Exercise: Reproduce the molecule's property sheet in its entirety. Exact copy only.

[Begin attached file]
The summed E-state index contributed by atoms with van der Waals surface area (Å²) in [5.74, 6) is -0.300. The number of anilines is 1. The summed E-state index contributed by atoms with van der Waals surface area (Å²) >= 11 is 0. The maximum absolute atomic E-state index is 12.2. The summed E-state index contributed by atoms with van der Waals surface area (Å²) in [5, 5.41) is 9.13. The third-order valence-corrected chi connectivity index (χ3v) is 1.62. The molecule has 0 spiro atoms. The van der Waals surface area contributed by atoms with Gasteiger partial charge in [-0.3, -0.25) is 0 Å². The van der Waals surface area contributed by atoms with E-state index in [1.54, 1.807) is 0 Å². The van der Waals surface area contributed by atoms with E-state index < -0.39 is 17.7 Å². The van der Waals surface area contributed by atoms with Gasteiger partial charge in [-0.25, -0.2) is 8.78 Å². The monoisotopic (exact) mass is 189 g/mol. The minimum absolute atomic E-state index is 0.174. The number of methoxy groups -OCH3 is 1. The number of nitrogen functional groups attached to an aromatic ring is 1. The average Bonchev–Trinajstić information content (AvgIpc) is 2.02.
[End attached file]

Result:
The summed E-state index contributed by atoms with van der Waals surface area (Å²) in [5.74, 6) is -0.300. The number of anilines is 1. The summed E-state index contributed by atoms with van der Waals surface area (Å²) >= 11 is 0. The maximum absolute atomic E-state index is 12.2. The summed E-state index contributed by atoms with van der Waals surface area (Å²) in [5, 5.41) is 9.13. The third-order valence-corrected chi connectivity index (χ3v) is 1.62. The molecule has 0 spiro atoms. The van der Waals surface area contributed by atoms with Gasteiger partial charge in [-0.3, -0.25) is 0 Å². The van der Waals surface area contributed by atoms with E-state index in [1.54, 1.807) is 0 Å². The van der Waals surface area contributed by atoms with E-state index < -0.39 is 17.7 Å². The van der Waals surface area contributed by atoms with Gasteiger partial charge in [-0.25, -0.2) is 8.78 Å². The monoisotopic (exact) mass is 189 g/mol. The minimum absolute atomic E-state index is 0.174. The number of methoxy groups -OCH3 is 1. The number of nitrogen functional groups attached to an aromatic ring is 1. The average Bonchev–Trinajstić information content (AvgIpc) is 2.02.